Female Condoms: All You Need To Know
In the 80s, the phrase “safe sex” became popular. The concept of safe sex was in response to the global AIDS epidemic.
However, the responsibility and prevention of sexually transmitted diseases have always been within the male gender’s purview. Male condoms, for instance, have existed for centuries. And it is cheaper and more accessible than the female condom.
The female condom gives women control and choice over their own sexual and reproductive health.
Unfortunately, few women explore this contraceptive method that provides dual protection against a range of sexually transmitted infections. The National Demographic Health Survey 2013 reported that 28.6 per cent of women in Nigeria know about female condom while less than 0.5 per cent use it.
What is the female condom?
The female condom is a thin pouch with a flexible ring disc at the closed end that can be inserted into the vagina before sex, forming a barrier to protect you from sexually transmitted infections (STIs) including HIV, and unplanned pregnancy.
The inner ring or foam disc at the closed end of the sheath is used to insert the condom inside the vagina and to hold it in place during intercourse. The rolled outer ring or poly frame at the open end of the sheath remains outside the vagina and covers part of the external genitalia.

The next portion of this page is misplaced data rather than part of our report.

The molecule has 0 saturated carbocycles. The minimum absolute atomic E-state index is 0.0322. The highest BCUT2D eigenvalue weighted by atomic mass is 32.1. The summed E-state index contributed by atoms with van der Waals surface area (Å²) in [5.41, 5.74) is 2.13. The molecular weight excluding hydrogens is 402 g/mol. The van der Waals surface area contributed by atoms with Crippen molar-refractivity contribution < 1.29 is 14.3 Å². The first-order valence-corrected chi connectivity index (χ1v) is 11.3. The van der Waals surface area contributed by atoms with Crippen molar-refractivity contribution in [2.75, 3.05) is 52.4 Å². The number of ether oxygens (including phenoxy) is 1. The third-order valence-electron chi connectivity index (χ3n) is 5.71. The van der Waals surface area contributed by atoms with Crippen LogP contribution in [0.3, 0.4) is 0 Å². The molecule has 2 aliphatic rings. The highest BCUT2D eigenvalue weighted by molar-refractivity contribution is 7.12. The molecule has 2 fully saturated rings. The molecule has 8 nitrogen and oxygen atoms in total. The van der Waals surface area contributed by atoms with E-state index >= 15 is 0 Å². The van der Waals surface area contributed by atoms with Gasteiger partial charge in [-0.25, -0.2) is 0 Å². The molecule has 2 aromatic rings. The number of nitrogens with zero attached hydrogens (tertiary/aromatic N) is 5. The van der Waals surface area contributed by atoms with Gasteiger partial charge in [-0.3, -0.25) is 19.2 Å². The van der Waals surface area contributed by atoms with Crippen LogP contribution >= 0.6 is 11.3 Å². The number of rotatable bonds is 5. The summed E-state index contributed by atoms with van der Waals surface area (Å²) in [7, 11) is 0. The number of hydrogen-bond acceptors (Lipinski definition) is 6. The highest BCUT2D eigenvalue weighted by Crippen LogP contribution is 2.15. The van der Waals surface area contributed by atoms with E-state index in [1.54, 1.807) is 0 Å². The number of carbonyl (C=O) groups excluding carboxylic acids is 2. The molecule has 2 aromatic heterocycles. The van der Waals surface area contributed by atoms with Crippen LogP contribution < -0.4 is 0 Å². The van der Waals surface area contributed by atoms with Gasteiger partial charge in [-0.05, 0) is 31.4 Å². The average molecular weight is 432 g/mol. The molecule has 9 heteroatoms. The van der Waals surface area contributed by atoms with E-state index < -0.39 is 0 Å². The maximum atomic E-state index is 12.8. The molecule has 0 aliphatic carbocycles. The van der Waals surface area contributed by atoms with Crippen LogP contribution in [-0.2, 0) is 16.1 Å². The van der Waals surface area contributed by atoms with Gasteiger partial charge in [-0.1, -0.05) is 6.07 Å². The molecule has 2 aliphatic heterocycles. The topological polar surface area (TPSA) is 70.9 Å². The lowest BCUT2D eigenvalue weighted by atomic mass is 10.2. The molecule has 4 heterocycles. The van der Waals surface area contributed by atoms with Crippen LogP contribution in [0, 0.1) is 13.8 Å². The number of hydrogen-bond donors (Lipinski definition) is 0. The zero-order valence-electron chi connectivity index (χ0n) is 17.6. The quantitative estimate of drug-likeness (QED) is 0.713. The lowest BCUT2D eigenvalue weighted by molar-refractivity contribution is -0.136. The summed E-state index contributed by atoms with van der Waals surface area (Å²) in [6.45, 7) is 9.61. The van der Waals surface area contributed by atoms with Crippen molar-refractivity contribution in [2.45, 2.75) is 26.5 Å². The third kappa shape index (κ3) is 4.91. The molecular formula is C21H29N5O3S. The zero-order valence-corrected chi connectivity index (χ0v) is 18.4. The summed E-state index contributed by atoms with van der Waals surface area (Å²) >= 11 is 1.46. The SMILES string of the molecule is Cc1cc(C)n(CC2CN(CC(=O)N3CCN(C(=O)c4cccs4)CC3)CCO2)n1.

The female condom can also be used for anal sex.
The female condom can protect both partners from a range of sexually transmitted infections (STIs).
Female condoms are effective at preventing unintended pregnancy, but male condoms are more effective. When used correctly, 5 out of every 100 women using female condoms will get pregnant in one year. This is comparable to the male condom, which has a protection rate of around 2 pregnancies per 100 women over the time span of one year when used correctly.
Why You Should Use A Female Condom
Did you know that you can insert the female condom up to eight hours before sex? This means that unlike the male condom which is put on just before sex or during foreplay, you can insert the female condom ahead of time and get down without interruption.
Unlike male condoms can’t be used with oil-based lubricants because these may cause the latex to break, female condoms can be used with any type of lubricant – whether oil, water or silicone!
Most male condoms are made of latex, female condoms are made from a soft plastic material called nitrile. This is hypoallergenic, meaning female condoms won’t irritate sensitive genital skin.
The female condom’s inner ring may stimulate the tip of the penis during vaginal sex. While the external ring can rub against the vulva and clitoris.
Some men even prefer the female condom because it doesn’t fit snugly around the penis. And moreover, one doesn’t need an erection for the female condom to stay in place.